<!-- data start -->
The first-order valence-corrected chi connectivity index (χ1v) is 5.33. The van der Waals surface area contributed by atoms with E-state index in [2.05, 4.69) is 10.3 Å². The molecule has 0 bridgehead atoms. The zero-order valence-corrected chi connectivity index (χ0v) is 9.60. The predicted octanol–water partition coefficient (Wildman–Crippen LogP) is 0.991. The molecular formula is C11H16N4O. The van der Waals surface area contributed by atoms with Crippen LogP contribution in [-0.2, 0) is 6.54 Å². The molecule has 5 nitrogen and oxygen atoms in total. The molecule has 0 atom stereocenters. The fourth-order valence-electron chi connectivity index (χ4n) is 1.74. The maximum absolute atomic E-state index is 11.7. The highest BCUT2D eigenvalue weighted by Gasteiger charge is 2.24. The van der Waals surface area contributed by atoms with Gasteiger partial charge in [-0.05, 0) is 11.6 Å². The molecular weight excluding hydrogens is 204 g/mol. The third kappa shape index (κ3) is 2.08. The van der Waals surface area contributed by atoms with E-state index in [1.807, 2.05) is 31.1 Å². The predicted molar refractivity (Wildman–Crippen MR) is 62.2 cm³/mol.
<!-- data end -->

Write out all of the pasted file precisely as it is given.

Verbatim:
The first-order valence-corrected chi connectivity index (χ1v) is 5.33. The van der Waals surface area contributed by atoms with E-state index in [2.05, 4.69) is 10.3 Å². The molecule has 0 bridgehead atoms. The zero-order valence-corrected chi connectivity index (χ0v) is 9.60. The predicted octanol–water partition coefficient (Wildman–Crippen LogP) is 0.991. The molecular formula is C11H16N4O. The van der Waals surface area contributed by atoms with Crippen LogP contribution in [-0.2, 0) is 6.54 Å². The molecule has 5 nitrogen and oxygen atoms in total. The molecule has 0 atom stereocenters. The fourth-order valence-electron chi connectivity index (χ4n) is 1.74. The maximum absolute atomic E-state index is 11.7. The highest BCUT2D eigenvalue weighted by Gasteiger charge is 2.24. The van der Waals surface area contributed by atoms with Gasteiger partial charge in [-0.05, 0) is 11.6 Å². The molecular weight excluding hydrogens is 204 g/mol. The third kappa shape index (κ3) is 2.08. The van der Waals surface area contributed by atoms with E-state index in [1.807, 2.05) is 31.1 Å². The predicted molar refractivity (Wildman–Crippen MR) is 62.2 cm³/mol.